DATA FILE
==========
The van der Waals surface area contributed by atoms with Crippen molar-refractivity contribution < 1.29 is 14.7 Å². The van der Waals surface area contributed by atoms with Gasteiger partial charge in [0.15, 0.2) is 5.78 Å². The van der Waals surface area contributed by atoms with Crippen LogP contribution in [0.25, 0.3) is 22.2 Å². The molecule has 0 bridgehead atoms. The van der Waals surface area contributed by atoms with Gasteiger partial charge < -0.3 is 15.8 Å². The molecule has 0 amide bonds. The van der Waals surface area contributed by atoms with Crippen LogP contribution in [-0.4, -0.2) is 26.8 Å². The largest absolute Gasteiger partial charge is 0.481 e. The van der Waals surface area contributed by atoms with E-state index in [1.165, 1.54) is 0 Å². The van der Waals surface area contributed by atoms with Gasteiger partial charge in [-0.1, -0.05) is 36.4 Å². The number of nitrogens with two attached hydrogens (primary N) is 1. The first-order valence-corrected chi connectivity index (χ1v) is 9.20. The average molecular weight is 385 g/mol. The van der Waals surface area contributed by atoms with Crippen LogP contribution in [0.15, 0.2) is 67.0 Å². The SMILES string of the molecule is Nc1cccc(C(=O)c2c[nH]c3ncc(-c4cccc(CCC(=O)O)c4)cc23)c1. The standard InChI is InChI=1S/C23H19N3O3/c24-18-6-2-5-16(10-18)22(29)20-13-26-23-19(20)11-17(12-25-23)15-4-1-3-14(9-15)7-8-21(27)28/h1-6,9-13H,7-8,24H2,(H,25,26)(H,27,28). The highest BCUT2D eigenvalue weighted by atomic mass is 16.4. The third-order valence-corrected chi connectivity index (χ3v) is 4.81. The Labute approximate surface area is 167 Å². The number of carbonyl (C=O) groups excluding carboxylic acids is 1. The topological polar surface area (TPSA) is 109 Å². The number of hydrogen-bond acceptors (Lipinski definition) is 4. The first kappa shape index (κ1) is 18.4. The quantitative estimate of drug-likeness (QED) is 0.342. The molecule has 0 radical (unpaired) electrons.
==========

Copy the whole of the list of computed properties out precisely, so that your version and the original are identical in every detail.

The van der Waals surface area contributed by atoms with Crippen molar-refractivity contribution < 1.29 is 14.7 Å². The van der Waals surface area contributed by atoms with Gasteiger partial charge in [0.15, 0.2) is 5.78 Å². The van der Waals surface area contributed by atoms with Crippen LogP contribution in [0.25, 0.3) is 22.2 Å². The molecule has 0 bridgehead atoms. The van der Waals surface area contributed by atoms with Gasteiger partial charge < -0.3 is 15.8 Å². The molecule has 0 amide bonds. The van der Waals surface area contributed by atoms with Crippen LogP contribution in [-0.4, -0.2) is 26.8 Å². The largest absolute Gasteiger partial charge is 0.481 e. The van der Waals surface area contributed by atoms with E-state index in [1.165, 1.54) is 0 Å². The van der Waals surface area contributed by atoms with Gasteiger partial charge in [-0.1, -0.05) is 36.4 Å². The number of nitrogens with two attached hydrogens (primary N) is 1. The first-order valence-corrected chi connectivity index (χ1v) is 9.20. The average molecular weight is 385 g/mol. The van der Waals surface area contributed by atoms with Crippen LogP contribution in [0.15, 0.2) is 67.0 Å². The SMILES string of the molecule is Nc1cccc(C(=O)c2c[nH]c3ncc(-c4cccc(CCC(=O)O)c4)cc23)c1. The standard InChI is InChI=1S/C23H19N3O3/c24-18-6-2-5-16(10-18)22(29)20-13-26-23-19(20)11-17(12-25-23)15-4-1-3-14(9-15)7-8-21(27)28/h1-6,9-13H,7-8,24H2,(H,25,26)(H,27,28). The highest BCUT2D eigenvalue weighted by atomic mass is 16.4. The third-order valence-corrected chi connectivity index (χ3v) is 4.81. The Labute approximate surface area is 167 Å². The number of carbonyl (C=O) groups excluding carboxylic acids is 1. The topological polar surface area (TPSA) is 109 Å². The number of hydrogen-bond acceptors (Lipinski definition) is 4. The first kappa shape index (κ1) is 18.4. The quantitative estimate of drug-likeness (QED) is 0.342. The molecule has 0 radical (unpaired) electrons.